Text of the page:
Cindy Alvarez

Double Negative Leads to Proof Positive!

Once we've formed an opinion, we tend to look for evidence that supports that opinion and minimize evidence that contradicts us. This is called "confirmation bias", and it's probably the root of most bad products, bad hires, and bad relationships.

So how do we avoid it? In any situation filled with subjective information, we have plenty of opportunities to "believe what we want to believe". In customer development, we may find ourselves subtly altering the questions we ask or interpreting responses in the most favorable light. In interviewing potential hires, the same thing may happen.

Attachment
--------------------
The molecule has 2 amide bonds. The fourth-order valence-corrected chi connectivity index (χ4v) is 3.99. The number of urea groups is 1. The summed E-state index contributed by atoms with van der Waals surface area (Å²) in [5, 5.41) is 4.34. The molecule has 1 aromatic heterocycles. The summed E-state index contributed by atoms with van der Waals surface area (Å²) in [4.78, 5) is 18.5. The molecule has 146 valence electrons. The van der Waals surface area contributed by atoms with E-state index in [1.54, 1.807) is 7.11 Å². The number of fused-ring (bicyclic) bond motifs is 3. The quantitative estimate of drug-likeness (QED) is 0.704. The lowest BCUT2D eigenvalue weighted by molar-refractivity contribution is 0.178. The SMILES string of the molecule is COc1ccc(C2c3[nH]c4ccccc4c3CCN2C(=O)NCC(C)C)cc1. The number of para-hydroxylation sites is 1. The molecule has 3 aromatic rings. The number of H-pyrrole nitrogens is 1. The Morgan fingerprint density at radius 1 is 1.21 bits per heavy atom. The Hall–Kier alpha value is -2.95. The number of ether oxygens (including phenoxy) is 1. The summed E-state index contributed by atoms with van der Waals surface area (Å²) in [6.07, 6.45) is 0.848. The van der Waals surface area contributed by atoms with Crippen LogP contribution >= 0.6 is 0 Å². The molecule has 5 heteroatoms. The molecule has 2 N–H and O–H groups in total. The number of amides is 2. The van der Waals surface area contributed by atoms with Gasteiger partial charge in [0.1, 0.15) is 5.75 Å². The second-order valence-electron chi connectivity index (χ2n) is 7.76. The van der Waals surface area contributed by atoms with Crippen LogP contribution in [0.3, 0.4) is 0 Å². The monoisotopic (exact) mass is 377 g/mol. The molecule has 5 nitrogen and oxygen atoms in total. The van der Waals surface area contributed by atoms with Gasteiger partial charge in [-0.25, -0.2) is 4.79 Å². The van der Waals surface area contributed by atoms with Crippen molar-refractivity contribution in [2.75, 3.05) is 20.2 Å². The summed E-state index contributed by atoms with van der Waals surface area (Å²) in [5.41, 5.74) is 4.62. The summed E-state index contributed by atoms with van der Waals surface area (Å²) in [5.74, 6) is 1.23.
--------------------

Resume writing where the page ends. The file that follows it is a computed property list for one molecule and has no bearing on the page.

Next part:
One way around this is the Trick Question. Identify your bias, and then ask a leading question in the opposite direction. We know from social psychology that people are likely to agree with an interviewer out of politeness/deference to authority. So most people will only disagree with you if they feel strongly in the opposite direction.

Here's a customer development example:

Interviewing candidates has a different twist. An interview is short: it's hard to tell if a candidate is just saying what you want to hear. (If you blog and tweet regularly, as I do, it's particularly easy for someone to figure out what I'll likely agree with.)

Double negative leads to proof positive!

* FYI, I don't ask this Craig's List question any more, prospective Yammer employees.